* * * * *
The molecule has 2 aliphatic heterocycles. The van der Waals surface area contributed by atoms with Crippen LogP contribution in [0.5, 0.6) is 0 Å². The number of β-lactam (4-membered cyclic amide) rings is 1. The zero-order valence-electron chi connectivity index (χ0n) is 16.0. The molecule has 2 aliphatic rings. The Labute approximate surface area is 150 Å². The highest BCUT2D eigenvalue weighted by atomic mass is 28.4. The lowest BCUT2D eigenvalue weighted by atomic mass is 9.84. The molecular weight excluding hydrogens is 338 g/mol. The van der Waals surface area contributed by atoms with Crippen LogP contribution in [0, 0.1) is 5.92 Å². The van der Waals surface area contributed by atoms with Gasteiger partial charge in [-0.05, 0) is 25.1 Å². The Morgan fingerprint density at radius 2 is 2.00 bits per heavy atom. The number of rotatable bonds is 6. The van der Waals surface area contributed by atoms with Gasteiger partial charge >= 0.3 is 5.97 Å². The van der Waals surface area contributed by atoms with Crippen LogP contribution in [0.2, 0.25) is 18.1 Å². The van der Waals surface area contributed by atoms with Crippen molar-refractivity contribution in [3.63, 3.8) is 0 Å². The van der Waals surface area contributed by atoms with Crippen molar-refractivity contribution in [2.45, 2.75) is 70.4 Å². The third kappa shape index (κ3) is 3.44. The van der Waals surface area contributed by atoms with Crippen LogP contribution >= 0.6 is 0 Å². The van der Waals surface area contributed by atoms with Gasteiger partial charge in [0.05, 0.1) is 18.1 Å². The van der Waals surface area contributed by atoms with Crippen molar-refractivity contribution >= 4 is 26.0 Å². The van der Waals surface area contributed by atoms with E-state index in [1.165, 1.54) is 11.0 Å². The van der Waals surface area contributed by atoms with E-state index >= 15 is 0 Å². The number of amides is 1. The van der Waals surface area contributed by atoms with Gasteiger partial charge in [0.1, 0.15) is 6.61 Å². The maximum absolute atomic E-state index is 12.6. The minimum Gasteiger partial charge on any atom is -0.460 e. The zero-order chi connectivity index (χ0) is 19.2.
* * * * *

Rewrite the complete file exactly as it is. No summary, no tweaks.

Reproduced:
The molecule has 2 aliphatic heterocycles. The van der Waals surface area contributed by atoms with Crippen LogP contribution in [0.5, 0.6) is 0 Å². The number of β-lactam (4-membered cyclic amide) rings is 1. The zero-order valence-electron chi connectivity index (χ0n) is 16.0. The molecule has 2 aliphatic rings. The Labute approximate surface area is 150 Å². The highest BCUT2D eigenvalue weighted by atomic mass is 28.4. The lowest BCUT2D eigenvalue weighted by atomic mass is 9.84. The molecular weight excluding hydrogens is 338 g/mol. The van der Waals surface area contributed by atoms with Crippen LogP contribution in [0, 0.1) is 5.92 Å². The van der Waals surface area contributed by atoms with Gasteiger partial charge in [-0.05, 0) is 25.1 Å². The Morgan fingerprint density at radius 2 is 2.00 bits per heavy atom. The number of rotatable bonds is 6. The van der Waals surface area contributed by atoms with Gasteiger partial charge >= 0.3 is 5.97 Å². The van der Waals surface area contributed by atoms with Crippen LogP contribution in [0.2, 0.25) is 18.1 Å². The van der Waals surface area contributed by atoms with Crippen molar-refractivity contribution in [3.63, 3.8) is 0 Å². The van der Waals surface area contributed by atoms with Crippen molar-refractivity contribution in [2.45, 2.75) is 70.4 Å². The third kappa shape index (κ3) is 3.44. The van der Waals surface area contributed by atoms with Crippen LogP contribution >= 0.6 is 0 Å². The van der Waals surface area contributed by atoms with Gasteiger partial charge in [0.05, 0.1) is 18.1 Å². The van der Waals surface area contributed by atoms with Crippen molar-refractivity contribution >= 4 is 26.0 Å². The van der Waals surface area contributed by atoms with E-state index in [1.165, 1.54) is 11.0 Å². The van der Waals surface area contributed by atoms with E-state index >= 15 is 0 Å². The number of amides is 1. The van der Waals surface area contributed by atoms with Gasteiger partial charge in [0.1, 0.15) is 6.61 Å². The maximum absolute atomic E-state index is 12.6. The minimum Gasteiger partial charge on any atom is -0.460 e. The zero-order chi connectivity index (χ0) is 19.2.